This series is just as cute as I remembered.
Loved the way the city is part and parcel (something I can enjoy even more now that I know the places this talks about), and that the kids are such flawed little hellions. Their little prides and petty fights where so spot on, as are the friendships they develop.
Bit of a dark-horse list-wise, but since it fits so well, there it goes to fill my Amateur Sleuth square besides my non-English reading project.
I understand now why this one is classified as European lit all the time. I haven't researched it, but I'm pretty sure this one was written after Cortázar left Argentina, because the five stories in this volume are all set in Paris.
I was not that dazzled by this too much at first but then, my bar with Cortázar is "Bestiario", and that's a hard one to upstage in the wow (weird, awesome, uncomfortable, puzzling) factor.
Cartas de Mamá, leaving aside the historical parallelism that some scholar or other wants to saddle on it, was an excellent exercise on revealing the past through the present. Many authors could learn a thing or two about how to do back-story. Of course, back-story is the whole issue here: sins and regrets that turn into silences, and that end that is half fantasy, half delayed acknowledgement. And the great opening line:
"Muy bien hubiera podido llamarse libertad condicional."
Los Buenos Servicios was a very scathing look at how moneyed people use "the help", many times frivolously, and often callously, and how hollow the "throw money at it" approach is, which is more jarring (and ridiculous) from the poised view of Francinet. She had more class than any of the cast.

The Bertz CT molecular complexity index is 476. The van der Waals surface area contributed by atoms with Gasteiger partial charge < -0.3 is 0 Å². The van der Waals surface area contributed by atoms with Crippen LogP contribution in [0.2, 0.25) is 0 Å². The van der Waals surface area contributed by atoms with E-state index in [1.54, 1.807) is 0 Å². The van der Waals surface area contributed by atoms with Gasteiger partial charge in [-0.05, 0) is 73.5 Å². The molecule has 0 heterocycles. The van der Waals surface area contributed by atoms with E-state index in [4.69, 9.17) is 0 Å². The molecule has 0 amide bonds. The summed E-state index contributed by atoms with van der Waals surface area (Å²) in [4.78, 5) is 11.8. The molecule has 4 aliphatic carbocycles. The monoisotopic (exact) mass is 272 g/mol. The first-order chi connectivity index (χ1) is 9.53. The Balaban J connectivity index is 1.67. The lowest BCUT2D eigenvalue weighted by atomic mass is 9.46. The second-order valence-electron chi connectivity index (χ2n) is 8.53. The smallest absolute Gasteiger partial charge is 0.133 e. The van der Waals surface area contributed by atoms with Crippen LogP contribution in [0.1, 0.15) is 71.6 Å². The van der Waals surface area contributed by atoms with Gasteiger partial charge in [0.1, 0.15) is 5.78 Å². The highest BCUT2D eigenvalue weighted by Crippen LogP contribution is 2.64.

Las Babas del Diablo is a POV nightmare. As it tends to happen when I read magical-realism, I enter a weird state where I'm paying close attention, but at the same time relax my mind and just go with it. Like suspension of disbelief, but I just suspend logic and sometimes even grammar. I find it pays off with many complex or weird plots, or speculative fiction too. Triggers galore in this one, and one VERY uncomfortable suspicion.
"El Perseguidor", now here is the jewel of the book, and the point where I started to love this collection. It was absolutely engrossing. I understand why it has been known to be edited as "El Perseguidor y otras historias". This one got to me, emotionally-wise, and I'm not even quite sure why. I guess it's that desperate search.
"Las Armas Secretas" you know how it's going to go almost from go. Or maybe it's that I've read enough Cortázar to understand the clues he leaves. Or, maybe more, this sense of having read one of his before, about a big house in San Isidro, that has similar elements, but I can't remember to which collection it belonged to contrast.
You know, the more I write, the higher I want to star this. I realize it made my brain jog, and my thoughts come back to it whenever I wasn't reading.
Not his best, but for "El Perseguidor" alone, so worth owning it. I predict re-reads.
And there it goes my 4th of July extra. I devoured it, lol
Found it! Finally!
I'd lost this volume going a third in, and couldn't find it even after putting the house on rear end and back again. As it usually happens, I found it about a month after I gave up, in a perfectly reasonable spot.
Anyway, onto the book itself: It used to be one of my mom's favorites on her early adolescence, which she recently found buried among a a bunch of thing of my grandparents. She cajoled me into reading it, and it was a good thing I gave in.
This collection's short stories aren't such as much as introspective vignettes, character studies more than plot, and while many would find that detracting, their excellency turns this volume into a great book.
The theme, while not overt, I would say is uprooting and estrangement. Plus a dose of coming of age in many cases. Very much autobiographic, as the author was an Italian immigrant.
It's a quick read, bittersweet, even depressing at times, if beautifully written. Very much worth it.